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French Polynesia: Tahiti and Moorea. December 2003.
I go alone to an island in the middle of the Pacific Ocean without shoes, or plans, even forgetting to bring swim shorts.
Whisked into French Polynesia under cover of darkness I ventured out from the airport at first light and saw a stunning landscape of sea and sky and lush forest. Right away I took a ferry across the channel to Moorea, a small and beautiful island of volcanic crags and coral beaches, and wandered off along the shore. Wisps of cloud drifted among the mountaintops, waves crashed on the reef, and the air smelled of flowers and salt and warm earth. I thumbed a ride half-way around the island, found a hotel, got a room, and stayed a week. I paddled a canoe out into the bay and peered through transparent turquoise water to coral and white sand below. I dove with schools of colorful fish, sat on the beach and devoured fresh fruit and coconuts pulled from nearby trees, and cycled past orchards and pastures and quiet villages. Some days I hid from the burning sun and read books, watched squalls blow in from the sea, or sat by the water each evening at sunset, talking with other visitors from the States, Australia, and Europe. There was no work to be done and nowhere to go beyond the edge of the island. Beautiful women abounded, dressed to varying extents in colorful pareos. Restaurants served fine French food and the happy Tahitians saw to it that alcohol was readily available for evening merrymaking. There were few insects and rain was infrequent. But wait - don't pack your travel bag just yet! Just days into your stay you may well find yourself as I was - indifferent and rather bored, cut off from the world and any of its scales by which one might measure success and advancement. The idyllic setting had melted away, and I was trapped on an island.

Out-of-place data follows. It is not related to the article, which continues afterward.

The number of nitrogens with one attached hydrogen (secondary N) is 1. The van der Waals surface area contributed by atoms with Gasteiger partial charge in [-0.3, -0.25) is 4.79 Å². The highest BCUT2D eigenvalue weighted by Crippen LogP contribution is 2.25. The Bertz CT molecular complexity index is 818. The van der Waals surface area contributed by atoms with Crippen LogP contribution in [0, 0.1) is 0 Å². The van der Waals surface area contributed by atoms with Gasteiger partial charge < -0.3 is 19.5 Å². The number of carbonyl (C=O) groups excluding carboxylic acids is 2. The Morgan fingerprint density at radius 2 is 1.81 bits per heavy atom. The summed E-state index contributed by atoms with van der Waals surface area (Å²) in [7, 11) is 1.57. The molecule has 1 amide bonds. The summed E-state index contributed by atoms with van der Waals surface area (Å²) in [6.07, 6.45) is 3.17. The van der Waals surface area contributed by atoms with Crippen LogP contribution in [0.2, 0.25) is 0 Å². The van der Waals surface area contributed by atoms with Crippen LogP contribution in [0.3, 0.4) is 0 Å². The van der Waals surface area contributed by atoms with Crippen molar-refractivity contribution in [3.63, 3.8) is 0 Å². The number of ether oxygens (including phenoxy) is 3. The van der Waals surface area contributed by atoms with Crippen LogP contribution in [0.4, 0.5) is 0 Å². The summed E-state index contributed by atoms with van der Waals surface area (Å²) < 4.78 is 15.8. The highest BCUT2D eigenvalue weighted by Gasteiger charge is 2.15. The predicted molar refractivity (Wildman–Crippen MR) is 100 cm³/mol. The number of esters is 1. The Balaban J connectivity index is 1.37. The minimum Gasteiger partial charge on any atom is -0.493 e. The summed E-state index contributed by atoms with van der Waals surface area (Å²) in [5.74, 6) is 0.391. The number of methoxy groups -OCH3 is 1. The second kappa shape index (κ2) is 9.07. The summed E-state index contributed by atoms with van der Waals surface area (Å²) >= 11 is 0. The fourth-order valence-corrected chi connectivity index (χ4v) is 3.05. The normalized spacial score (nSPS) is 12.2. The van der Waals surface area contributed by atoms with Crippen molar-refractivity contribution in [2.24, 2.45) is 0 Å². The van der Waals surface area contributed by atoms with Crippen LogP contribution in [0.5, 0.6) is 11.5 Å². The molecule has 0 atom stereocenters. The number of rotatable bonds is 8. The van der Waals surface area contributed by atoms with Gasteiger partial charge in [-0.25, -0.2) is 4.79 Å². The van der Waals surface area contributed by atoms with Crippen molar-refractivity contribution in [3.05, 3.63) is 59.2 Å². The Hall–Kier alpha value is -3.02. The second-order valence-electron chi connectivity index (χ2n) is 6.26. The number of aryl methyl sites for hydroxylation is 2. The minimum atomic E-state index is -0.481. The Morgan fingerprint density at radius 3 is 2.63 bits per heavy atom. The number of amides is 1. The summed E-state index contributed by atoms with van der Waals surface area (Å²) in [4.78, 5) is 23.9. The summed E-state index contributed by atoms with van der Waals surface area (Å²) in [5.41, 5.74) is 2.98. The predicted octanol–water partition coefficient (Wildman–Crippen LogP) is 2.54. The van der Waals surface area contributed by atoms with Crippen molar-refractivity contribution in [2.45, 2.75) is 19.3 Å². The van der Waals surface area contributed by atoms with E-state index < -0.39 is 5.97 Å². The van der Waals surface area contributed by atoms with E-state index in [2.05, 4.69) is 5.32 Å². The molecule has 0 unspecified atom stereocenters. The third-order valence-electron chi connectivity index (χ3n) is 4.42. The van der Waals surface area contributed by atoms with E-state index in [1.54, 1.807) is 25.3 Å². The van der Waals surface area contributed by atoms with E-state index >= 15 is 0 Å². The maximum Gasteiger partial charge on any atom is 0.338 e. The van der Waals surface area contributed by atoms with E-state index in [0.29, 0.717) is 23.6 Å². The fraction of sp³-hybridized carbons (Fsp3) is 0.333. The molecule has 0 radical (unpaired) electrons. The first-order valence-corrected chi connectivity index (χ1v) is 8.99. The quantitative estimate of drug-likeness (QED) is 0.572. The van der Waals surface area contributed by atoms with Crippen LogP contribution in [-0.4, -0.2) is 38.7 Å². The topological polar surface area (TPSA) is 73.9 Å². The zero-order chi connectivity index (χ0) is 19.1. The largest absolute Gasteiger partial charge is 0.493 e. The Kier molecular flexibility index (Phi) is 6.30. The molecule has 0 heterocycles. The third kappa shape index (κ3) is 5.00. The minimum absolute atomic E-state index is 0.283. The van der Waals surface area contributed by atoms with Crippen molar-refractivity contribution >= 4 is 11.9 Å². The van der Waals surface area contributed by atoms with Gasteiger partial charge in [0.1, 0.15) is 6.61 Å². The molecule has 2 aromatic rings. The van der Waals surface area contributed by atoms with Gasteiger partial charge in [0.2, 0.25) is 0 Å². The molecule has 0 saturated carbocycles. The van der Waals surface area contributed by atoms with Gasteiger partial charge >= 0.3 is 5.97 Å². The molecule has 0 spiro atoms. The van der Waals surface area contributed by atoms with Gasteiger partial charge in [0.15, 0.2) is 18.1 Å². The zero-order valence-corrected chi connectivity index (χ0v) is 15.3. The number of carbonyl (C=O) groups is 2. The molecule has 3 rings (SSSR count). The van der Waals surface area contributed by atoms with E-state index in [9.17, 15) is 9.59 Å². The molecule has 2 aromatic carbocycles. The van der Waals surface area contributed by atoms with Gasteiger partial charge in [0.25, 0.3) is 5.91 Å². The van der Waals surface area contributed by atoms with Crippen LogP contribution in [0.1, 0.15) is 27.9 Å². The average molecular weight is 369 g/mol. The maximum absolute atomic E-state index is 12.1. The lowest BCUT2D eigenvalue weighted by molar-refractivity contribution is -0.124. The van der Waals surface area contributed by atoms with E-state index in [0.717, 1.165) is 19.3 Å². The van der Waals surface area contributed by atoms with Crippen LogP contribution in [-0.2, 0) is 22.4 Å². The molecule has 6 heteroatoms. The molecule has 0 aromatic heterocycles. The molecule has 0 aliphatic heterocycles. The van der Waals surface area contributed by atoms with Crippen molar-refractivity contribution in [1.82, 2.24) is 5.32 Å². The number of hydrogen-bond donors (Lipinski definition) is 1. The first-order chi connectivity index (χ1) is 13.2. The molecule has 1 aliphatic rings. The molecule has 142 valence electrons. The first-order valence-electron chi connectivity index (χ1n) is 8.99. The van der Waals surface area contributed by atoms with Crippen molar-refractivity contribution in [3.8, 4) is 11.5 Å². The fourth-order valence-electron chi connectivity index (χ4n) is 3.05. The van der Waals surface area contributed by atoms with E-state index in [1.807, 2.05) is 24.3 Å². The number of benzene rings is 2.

Some years on I'm willing to put forth a postulate grown from this trip and a good many others like it: Contentment comes not from having fine things, but rather from being able to get them should the desire arise. Comparably few things can be had on a small rocky island separated from the continents by thousands of miles of deep blue ocean patrolled by tropical thunderstorms. People who stay must soon cast off their ambitions, wanting little and doing less, else they will be driven by the emptiness of the place to build a sailboat and depart for distant lands.
Traffic was thick on the 110 freeway as it always is at rush hour. Sean left me at the airport with plenty of time to spare but I went first to the United terminal, stood in line for a long while, and was told that even though I had a United ticket I would check in with Air New Zealand. An hour before boarding I hurried through dark concrete alleys to the opposite terminal and was relieved to see no line at the check-in counter. "Are you checking bags?" asked the girl at the counter. I had none; in fact, all I had was a small shoulder bag scarcely larger than a laptop computer. I was soon on my way to security where they insisted on x-raying my plastic flip flops. Farther on at the gate I heard that the flight crew was stuck in traffic; I need not have hurried or worried. Instead I paced about and wished I'd brought a book. At a change booth I exchanged a small amount of currency and admired the large bills. Polynesian franks, each frank worth a US penny, were so big they didn't fit completely in my wallet. I felt rich until I realized that the funds would probably only last me 2 days of food and lodging. Tahiti is an expensive place, but at least in my small bag I had everything else I needed ...except my swim shorts! What a silly thing to forget. I wondered how hard it would be to find a respectable pair of shorts in Papeete.